Just as Ordo Virtutum was the earliest example of a morality play, Liber Vitae Meritorum, in turn, contains one of the earliest known depictions of purgatory as the place in which souls must perform acts of penance in order to offset their earthly sins before gaining admittance to heaven. As is typical of later medieval depictions of purgatory, however, Hildegard’s portrayal of the punishments of purgatory is decidedly grisly, thus underscoring the work’s message of the value of living a virtuous life of religious devotion and penance.
The gruesome depictions of the punishments of purgatory are matched by Hildegard’s grotesque portrayals of the Vices. Despite their unsightly appearances, however, the Vices are presented as nonetheless attractive by virtue of their specious yet seductive rhetoric. In contrast with the Vices, however, are the Virtues, who offer correction for the vices’ deceptions and point the way to moral rectitude.
4. Liber Divinorum Operum
Her final visionary work of theology, however, was arguably her grandest. Liber Divinorum Operum (The Book of Divine Works) was inspired by a vision Hildegard experienced in which she claimed to have witnessed “the sparkling drops of sweet rain” experienced by John the Evangelist. Liber Divinorum Operum is therefore heavily concerned with John’s Gospel, especially the Prologue to John’s Gospel.
As Hildegard’s final theological work focuses on the nature of God’s created universe, there is also an extended commentary on the Book of Genesis 1–2:3. As part of this commentary, she advances cosmological, ecclesiological, and tropological interpretations of each of the seven days of creation. Far from merely recording her visions, then, Liber Divinorum Operum showcases Hildegard’s serious, even scholarly reading of scripture.
Like Scivias before it, Liber Divinorum Operum is divided into three parts, over which Hildegard details ten visions that have been revealed to her. These ten visions are of cosmic scale to demonstrate the relationship between God and His created universe. The book is undeniably ambitious in scope, too, and ends with Hildegard prophesying the defeat of the antichrist and, thus, humanity’s ultimate salvation.
5. Causae et Curae
In addition to her religious writings, Hildegard also wrote medical and scientific works that were informed by her religious understanding of the world. As part of her monastic duties, Hildegard would have had to tend the monastery’s herb garden and the patients treated in the monastic infirmary. She distilled the knowledge and practical experience she thus gained to write Physica, a work that details the medicinal properties of various fauna and flora across nine books.
Though this work was scientific in focus rather than visionary, it was nonetheless informed by her religious beliefs, as Bruce Hozeski has argued, insofar as she subscribed to the idea that Genesis teaches us that all things were put on earth by God for human use. And in turn, this belief in the interconnectedness of God’s created universe informs Hildegard’s other scientific work, Causae et Curae. In this work, she positions humankind as the apex of the divinely created cosmos. At the same time, however, she recognizes that humankind is merely the microcosm within the macrocosm. And it is the interplay between humankind and the world around them that informs not only an individual’s physical health but also their spiritual health.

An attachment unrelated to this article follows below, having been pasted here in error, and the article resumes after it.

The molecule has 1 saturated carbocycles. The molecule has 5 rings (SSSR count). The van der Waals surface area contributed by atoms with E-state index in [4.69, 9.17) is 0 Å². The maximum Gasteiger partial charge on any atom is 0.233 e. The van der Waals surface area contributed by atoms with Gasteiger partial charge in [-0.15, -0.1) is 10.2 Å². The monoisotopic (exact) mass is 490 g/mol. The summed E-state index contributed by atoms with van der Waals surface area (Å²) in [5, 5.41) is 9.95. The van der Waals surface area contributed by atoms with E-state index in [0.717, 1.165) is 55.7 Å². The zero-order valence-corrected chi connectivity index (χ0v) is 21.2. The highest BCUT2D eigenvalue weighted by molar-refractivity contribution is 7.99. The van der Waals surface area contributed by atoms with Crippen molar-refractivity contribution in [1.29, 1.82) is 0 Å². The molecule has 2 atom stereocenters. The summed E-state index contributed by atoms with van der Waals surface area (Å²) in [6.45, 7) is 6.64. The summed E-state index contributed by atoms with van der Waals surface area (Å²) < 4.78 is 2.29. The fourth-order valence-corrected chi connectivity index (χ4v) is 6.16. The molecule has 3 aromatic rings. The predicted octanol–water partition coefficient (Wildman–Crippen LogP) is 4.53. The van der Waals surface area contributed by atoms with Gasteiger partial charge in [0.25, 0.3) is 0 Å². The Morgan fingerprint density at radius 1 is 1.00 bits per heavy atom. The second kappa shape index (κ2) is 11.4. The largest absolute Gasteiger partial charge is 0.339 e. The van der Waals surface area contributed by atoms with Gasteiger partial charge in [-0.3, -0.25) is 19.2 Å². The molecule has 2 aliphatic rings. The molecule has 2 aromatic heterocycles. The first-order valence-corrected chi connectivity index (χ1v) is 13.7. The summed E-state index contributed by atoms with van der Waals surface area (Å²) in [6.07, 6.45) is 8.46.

Thus we can see that Hildegard’s medical and scientific understanding of the world, as articulated in Causae et Curae, was distinctly her own. She used the word “viriditas,” meaning “greenness,” to equate human health with that of a plant, thus taking a holistic approach to human health by viewing it within the wider context of the health of the natural world.
Moreover, while she accepted humoral theory and worked according to it within her own medical practices, she also put forward her own notion that there was a hierarchical relationship between the humors that corresponded with the elements. According to her hierarchical conception, celestial elements (fire and air) were superior and terrestrial elements (earth and water) inferior, with blood and phlegm corresponding with the celestial elements and black and yellow bile corresponding with the terrestrial elements.
As well as offering her own original medical theories, Causae et Curae also includes more mundane remedies for common ailments and injuries. Even in this respect, however, the work is remarkable simply by virtue of the fact that it offers us a rare glimpse into an area of medieval medicine typically administered by women that would otherwise be lost to the historical record.
Hildegard of Bingen’s works are as varied as they are extraordinary. From visionary theology to medical theory, her work was always remarkably original, be it describing her own personal experiences with receiving visions and the insights they gave her into her faith or building on established humoral theory with her own medical observations. While this list is in no way an exhaustive account of her work, it attests to the full scope of her genius.